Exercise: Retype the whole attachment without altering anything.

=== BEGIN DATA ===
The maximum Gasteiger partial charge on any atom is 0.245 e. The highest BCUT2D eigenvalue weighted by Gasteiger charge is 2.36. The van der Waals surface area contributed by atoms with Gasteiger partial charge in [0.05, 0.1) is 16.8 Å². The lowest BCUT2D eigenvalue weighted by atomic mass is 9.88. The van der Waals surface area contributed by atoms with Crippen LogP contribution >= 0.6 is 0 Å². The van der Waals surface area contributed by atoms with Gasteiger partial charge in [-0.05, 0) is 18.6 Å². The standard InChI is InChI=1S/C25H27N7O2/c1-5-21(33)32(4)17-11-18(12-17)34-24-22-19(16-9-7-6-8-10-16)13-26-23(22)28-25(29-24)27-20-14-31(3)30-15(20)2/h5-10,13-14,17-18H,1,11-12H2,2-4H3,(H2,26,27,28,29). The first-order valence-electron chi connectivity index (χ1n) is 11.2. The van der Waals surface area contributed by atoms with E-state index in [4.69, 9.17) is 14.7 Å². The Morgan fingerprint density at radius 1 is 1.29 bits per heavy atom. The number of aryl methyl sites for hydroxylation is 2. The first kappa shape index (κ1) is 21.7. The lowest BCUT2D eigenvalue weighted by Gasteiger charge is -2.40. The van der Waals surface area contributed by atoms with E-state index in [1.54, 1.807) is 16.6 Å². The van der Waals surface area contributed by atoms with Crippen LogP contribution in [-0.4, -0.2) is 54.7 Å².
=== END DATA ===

The maximum Gasteiger partial charge on any atom is 0.245 e. The highest BCUT2D eigenvalue weighted by Gasteiger charge is 2.36. The van der Waals surface area contributed by atoms with Gasteiger partial charge in [0.05, 0.1) is 16.8 Å². The lowest BCUT2D eigenvalue weighted by atomic mass is 9.88. The van der Waals surface area contributed by atoms with Crippen LogP contribution >= 0.6 is 0 Å². The van der Waals surface area contributed by atoms with Gasteiger partial charge in [-0.05, 0) is 18.6 Å². The standard InChI is InChI=1S/C25H27N7O2/c1-5-21(33)32(4)17-11-18(12-17)34-24-22-19(16-9-7-6-8-10-16)13-26-23(22)28-25(29-24)27-20-14-31(3)30-15(20)2/h5-10,13-14,17-18H,1,11-12H2,2-4H3,(H2,26,27,28,29). The first-order valence-electron chi connectivity index (χ1n) is 11.2. The van der Waals surface area contributed by atoms with E-state index in [4.69, 9.17) is 14.7 Å². The Morgan fingerprint density at radius 1 is 1.29 bits per heavy atom. The number of aryl methyl sites for hydroxylation is 2. The first kappa shape index (κ1) is 21.7. The lowest BCUT2D eigenvalue weighted by Gasteiger charge is -2.40. The van der Waals surface area contributed by atoms with E-state index in [1.54, 1.807) is 16.6 Å². The van der Waals surface area contributed by atoms with Crippen LogP contribution in [-0.4, -0.2) is 54.7 Å².